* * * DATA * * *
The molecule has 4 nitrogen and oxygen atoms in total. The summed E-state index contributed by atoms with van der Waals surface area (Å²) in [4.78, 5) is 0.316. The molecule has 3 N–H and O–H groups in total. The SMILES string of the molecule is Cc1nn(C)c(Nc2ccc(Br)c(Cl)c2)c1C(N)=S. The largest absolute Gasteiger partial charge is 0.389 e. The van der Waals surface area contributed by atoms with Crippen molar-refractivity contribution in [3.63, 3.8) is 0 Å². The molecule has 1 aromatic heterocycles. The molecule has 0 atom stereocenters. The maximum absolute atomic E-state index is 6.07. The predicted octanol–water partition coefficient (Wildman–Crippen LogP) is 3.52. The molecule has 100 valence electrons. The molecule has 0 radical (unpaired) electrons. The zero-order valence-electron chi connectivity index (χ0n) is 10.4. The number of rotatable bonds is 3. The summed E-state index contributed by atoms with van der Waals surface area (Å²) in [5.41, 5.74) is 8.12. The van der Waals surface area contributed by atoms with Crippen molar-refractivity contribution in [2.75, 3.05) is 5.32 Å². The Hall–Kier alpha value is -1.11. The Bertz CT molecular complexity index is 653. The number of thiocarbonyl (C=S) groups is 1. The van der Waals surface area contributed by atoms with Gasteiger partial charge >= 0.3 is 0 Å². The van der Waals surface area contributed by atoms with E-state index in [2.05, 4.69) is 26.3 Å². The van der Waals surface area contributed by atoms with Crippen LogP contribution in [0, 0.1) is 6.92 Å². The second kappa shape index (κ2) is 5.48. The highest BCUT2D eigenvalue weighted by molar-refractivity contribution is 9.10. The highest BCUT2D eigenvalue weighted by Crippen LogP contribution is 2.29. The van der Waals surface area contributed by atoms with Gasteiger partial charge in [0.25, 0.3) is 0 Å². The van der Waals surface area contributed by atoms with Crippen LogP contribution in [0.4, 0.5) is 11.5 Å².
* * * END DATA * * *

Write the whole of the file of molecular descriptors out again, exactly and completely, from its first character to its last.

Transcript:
The molecule has 4 nitrogen and oxygen atoms in total. The summed E-state index contributed by atoms with van der Waals surface area (Å²) in [4.78, 5) is 0.316. The molecule has 3 N–H and O–H groups in total. The SMILES string of the molecule is Cc1nn(C)c(Nc2ccc(Br)c(Cl)c2)c1C(N)=S. The largest absolute Gasteiger partial charge is 0.389 e. The van der Waals surface area contributed by atoms with Crippen molar-refractivity contribution in [3.63, 3.8) is 0 Å². The molecule has 1 aromatic heterocycles. The molecule has 0 atom stereocenters. The maximum absolute atomic E-state index is 6.07. The predicted octanol–water partition coefficient (Wildman–Crippen LogP) is 3.52. The molecule has 100 valence electrons. The molecule has 0 radical (unpaired) electrons. The zero-order valence-electron chi connectivity index (χ0n) is 10.4. The number of rotatable bonds is 3. The summed E-state index contributed by atoms with van der Waals surface area (Å²) in [5.41, 5.74) is 8.12. The van der Waals surface area contributed by atoms with Crippen molar-refractivity contribution in [2.75, 3.05) is 5.32 Å². The Hall–Kier alpha value is -1.11. The Bertz CT molecular complexity index is 653. The number of thiocarbonyl (C=S) groups is 1. The van der Waals surface area contributed by atoms with Gasteiger partial charge >= 0.3 is 0 Å². The van der Waals surface area contributed by atoms with E-state index in [2.05, 4.69) is 26.3 Å². The van der Waals surface area contributed by atoms with Crippen LogP contribution in [0, 0.1) is 6.92 Å². The second kappa shape index (κ2) is 5.48. The highest BCUT2D eigenvalue weighted by molar-refractivity contribution is 9.10. The highest BCUT2D eigenvalue weighted by Crippen LogP contribution is 2.29. The van der Waals surface area contributed by atoms with Gasteiger partial charge in [0.25, 0.3) is 0 Å². The van der Waals surface area contributed by atoms with Crippen LogP contribution in [0.4, 0.5) is 11.5 Å².